Posted October 03, 2018 07:01:17 A new study suggests that people with dark skin may be more susceptible to sunburn and that those with dark complexion may need sun protection.
Researchers at the University of Chicago School of Medicine, who published their findings in the Journal of Dermatology, conducted a meta-analysis of more than 40,000 published case reports of people with a history of sunburn or sunburn-related skin cancer.
Researchers found that the more people had dark skin, the higher the risk of sun exposure and of developing skin cancer in the future.
According to the study, dark skin is one of the three most common skin disorders among women, men and older people, and has been linked to sun damage, increased risk of cardiovascular disease and premature death.
In the meta-study, researchers looked at the incidence of sunbursts and the severity of sun damage among people with darker skin.
In people with light skin, more than 90 percent had sunburns or sun burns.
Researchers also found that those who had sunburts had a higher prevalence of both sunburn severity and melanoma.
According the researchers, the findings suggest that dark skin in men and women with darker melanin levels may be a potential source of sun-related risk factors.
“We know that dark-skinned people are more prone to sun burn and to skin cancer, but we didn’t know what the underlying mechanism is for that,” said Dr. John F. Brown, a dermatologist and author of the study.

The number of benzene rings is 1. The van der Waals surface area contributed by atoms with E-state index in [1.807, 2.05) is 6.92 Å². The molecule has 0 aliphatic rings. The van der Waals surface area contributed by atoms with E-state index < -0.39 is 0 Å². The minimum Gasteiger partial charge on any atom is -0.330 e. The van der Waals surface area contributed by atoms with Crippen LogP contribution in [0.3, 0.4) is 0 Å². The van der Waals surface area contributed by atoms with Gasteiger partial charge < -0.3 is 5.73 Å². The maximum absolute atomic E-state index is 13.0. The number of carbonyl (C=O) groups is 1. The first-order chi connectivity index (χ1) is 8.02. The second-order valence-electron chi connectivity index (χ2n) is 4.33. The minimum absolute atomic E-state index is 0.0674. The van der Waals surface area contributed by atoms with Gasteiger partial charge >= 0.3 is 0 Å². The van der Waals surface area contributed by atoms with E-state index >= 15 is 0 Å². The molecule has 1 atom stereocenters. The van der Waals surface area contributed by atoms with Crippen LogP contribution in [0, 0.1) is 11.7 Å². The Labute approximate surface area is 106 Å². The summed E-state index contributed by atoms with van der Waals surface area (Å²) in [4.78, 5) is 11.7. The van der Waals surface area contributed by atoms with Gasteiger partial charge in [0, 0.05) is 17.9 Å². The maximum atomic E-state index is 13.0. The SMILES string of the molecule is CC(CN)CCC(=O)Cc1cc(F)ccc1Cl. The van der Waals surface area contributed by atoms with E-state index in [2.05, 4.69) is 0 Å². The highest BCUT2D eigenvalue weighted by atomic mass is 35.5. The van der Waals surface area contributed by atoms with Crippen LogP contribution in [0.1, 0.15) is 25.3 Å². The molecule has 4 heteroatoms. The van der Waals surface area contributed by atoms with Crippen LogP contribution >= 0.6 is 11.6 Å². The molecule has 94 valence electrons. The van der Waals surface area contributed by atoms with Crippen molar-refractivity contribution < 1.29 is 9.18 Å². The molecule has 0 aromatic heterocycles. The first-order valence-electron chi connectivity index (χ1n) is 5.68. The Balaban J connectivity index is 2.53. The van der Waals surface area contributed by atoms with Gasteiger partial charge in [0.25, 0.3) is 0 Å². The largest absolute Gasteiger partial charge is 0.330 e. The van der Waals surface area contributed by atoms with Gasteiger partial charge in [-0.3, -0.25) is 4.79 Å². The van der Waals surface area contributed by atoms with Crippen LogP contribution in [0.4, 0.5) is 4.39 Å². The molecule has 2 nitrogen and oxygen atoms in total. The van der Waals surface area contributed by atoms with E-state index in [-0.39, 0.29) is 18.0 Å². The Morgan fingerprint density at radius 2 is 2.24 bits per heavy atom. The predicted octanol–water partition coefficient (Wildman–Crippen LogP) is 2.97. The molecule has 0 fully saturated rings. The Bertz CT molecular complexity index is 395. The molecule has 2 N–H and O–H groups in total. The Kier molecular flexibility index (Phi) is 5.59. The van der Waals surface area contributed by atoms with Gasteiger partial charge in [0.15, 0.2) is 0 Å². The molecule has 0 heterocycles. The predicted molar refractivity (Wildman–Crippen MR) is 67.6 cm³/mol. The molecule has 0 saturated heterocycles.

Brown said he was interested in finding out what causes darker skin to be more vulnerable to sun-induced skin damage.
“I have a suspicion that melanin may play a role.
Maybe darker skin is a marker of higher melanin, which is associated with higher melanoma risk.
So, perhaps dark- skin individuals have more melanin to go around,” Brown said.
Brown and his colleagues are now working to identify the mechanisms behind this relationship.
“There are probably a number of factors that contribute to the higher melanocyte density in darker skin,” Brown explained.
“We don’t know yet if this might be the case in humans.
We also don’t have the full picture on what the effects are of these melanocyte densities on melanoma development.”
But there’s no doubt that these darker melanocytes have more to them than other melanocytes in the body,” he said.
And the more adjacent melanocytes, the greater the risk,” Brown noted.””
The more melanocytes there are, the more melanoma there is.
And the more adjacent melanocytes, the greater the risk,” Brown noted.”
What I’m trying to do is to try to understand what’s causing this more extreme risk of melanoma,” he continued.
Brown has treated people with melanoma and other skin cancers and said the findings of this study may be of interest to dermatologists and skin cancer researchers.
Brown hopes that by understanding the mechanisms, they will be able to better predict patients with sunburn who are more at risk for melanoma, or to predict how those with darker, darker skin may respond to sun protection programs.
“Our study suggests something important about the role of melanocytes and melanin in melanoma; that dark is more malignant,” Brown concluded.
“The goal is to understand the mechanisms and make the best possible choices for our patients,” he added.More News: